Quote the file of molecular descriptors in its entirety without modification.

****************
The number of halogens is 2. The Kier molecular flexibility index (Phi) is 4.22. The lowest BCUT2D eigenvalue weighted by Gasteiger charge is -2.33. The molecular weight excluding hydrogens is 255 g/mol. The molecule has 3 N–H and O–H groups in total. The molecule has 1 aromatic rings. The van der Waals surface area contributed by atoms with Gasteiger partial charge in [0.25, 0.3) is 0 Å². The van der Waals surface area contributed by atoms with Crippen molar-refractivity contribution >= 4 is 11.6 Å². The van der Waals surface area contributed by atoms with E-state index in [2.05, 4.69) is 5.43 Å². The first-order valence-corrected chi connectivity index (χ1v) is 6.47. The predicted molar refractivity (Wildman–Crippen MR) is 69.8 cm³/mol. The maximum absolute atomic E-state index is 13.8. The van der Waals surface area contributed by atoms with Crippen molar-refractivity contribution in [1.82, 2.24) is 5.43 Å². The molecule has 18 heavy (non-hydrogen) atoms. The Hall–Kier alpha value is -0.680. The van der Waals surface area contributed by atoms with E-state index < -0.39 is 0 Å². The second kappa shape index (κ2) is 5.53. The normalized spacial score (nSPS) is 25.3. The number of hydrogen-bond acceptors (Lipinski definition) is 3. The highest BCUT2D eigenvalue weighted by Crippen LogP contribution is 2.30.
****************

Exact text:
The number of halogens is 2. The Kier molecular flexibility index (Phi) is 4.22. The lowest BCUT2D eigenvalue weighted by Gasteiger charge is -2.33. The molecular weight excluding hydrogens is 255 g/mol. The molecule has 3 N–H and O–H groups in total. The molecule has 1 aromatic rings. The van der Waals surface area contributed by atoms with Gasteiger partial charge in [0.25, 0.3) is 0 Å². The van der Waals surface area contributed by atoms with Crippen molar-refractivity contribution >= 4 is 11.6 Å². The van der Waals surface area contributed by atoms with E-state index in [2.05, 4.69) is 5.43 Å². The first-order valence-corrected chi connectivity index (χ1v) is 6.47. The predicted molar refractivity (Wildman–Crippen MR) is 69.8 cm³/mol. The maximum absolute atomic E-state index is 13.8. The van der Waals surface area contributed by atoms with Crippen molar-refractivity contribution in [1.82, 2.24) is 5.43 Å². The molecule has 18 heavy (non-hydrogen) atoms. The Hall–Kier alpha value is -0.680. The van der Waals surface area contributed by atoms with E-state index < -0.39 is 0 Å². The second kappa shape index (κ2) is 5.53. The normalized spacial score (nSPS) is 25.3. The number of hydrogen-bond acceptors (Lipinski definition) is 3. The highest BCUT2D eigenvalue weighted by Crippen LogP contribution is 2.30.